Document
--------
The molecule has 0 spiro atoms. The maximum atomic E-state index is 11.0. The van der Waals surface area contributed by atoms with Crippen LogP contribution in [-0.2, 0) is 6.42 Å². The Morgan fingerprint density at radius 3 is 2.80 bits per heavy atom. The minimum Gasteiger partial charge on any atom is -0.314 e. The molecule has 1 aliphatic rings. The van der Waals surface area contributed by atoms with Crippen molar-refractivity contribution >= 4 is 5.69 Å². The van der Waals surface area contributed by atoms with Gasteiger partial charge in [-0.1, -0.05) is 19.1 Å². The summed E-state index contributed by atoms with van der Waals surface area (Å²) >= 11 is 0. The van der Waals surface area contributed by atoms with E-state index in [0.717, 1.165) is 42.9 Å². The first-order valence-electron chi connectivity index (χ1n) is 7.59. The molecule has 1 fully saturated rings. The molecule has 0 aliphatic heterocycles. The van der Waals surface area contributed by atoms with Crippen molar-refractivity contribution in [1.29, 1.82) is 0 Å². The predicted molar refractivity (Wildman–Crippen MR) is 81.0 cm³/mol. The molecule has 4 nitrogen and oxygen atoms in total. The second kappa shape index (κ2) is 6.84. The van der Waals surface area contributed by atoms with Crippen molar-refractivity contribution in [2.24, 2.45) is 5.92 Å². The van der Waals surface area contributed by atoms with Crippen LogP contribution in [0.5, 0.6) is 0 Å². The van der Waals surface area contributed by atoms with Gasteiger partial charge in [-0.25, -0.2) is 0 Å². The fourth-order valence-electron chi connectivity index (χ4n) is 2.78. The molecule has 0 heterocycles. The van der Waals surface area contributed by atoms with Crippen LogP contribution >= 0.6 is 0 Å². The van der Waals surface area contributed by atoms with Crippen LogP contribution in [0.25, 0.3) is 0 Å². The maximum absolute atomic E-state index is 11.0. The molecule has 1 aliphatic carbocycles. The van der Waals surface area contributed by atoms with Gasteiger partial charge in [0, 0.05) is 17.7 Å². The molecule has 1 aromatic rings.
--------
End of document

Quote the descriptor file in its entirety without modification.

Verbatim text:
The molecule has 0 spiro atoms. The maximum atomic E-state index is 11.0. The van der Waals surface area contributed by atoms with Crippen LogP contribution in [-0.2, 0) is 6.42 Å². The Morgan fingerprint density at radius 3 is 2.80 bits per heavy atom. The minimum Gasteiger partial charge on any atom is -0.314 e. The molecule has 1 aliphatic rings. The van der Waals surface area contributed by atoms with Crippen molar-refractivity contribution >= 4 is 5.69 Å². The van der Waals surface area contributed by atoms with Gasteiger partial charge in [-0.1, -0.05) is 19.1 Å². The summed E-state index contributed by atoms with van der Waals surface area (Å²) >= 11 is 0. The van der Waals surface area contributed by atoms with E-state index in [0.717, 1.165) is 42.9 Å². The first-order valence-electron chi connectivity index (χ1n) is 7.59. The molecule has 1 fully saturated rings. The molecule has 0 aliphatic heterocycles. The van der Waals surface area contributed by atoms with Crippen molar-refractivity contribution in [1.29, 1.82) is 0 Å². The predicted molar refractivity (Wildman–Crippen MR) is 81.0 cm³/mol. The molecule has 4 nitrogen and oxygen atoms in total. The second kappa shape index (κ2) is 6.84. The van der Waals surface area contributed by atoms with Crippen molar-refractivity contribution in [2.24, 2.45) is 5.92 Å². The van der Waals surface area contributed by atoms with Crippen LogP contribution in [0.5, 0.6) is 0 Å². The van der Waals surface area contributed by atoms with Gasteiger partial charge in [-0.25, -0.2) is 0 Å². The fourth-order valence-electron chi connectivity index (χ4n) is 2.78. The molecule has 0 heterocycles. The van der Waals surface area contributed by atoms with Crippen LogP contribution >= 0.6 is 0 Å². The van der Waals surface area contributed by atoms with Crippen LogP contribution in [0.25, 0.3) is 0 Å². The maximum absolute atomic E-state index is 11.0. The molecule has 1 aliphatic carbocycles. The van der Waals surface area contributed by atoms with Gasteiger partial charge in [0, 0.05) is 17.7 Å². The molecule has 1 aromatic rings.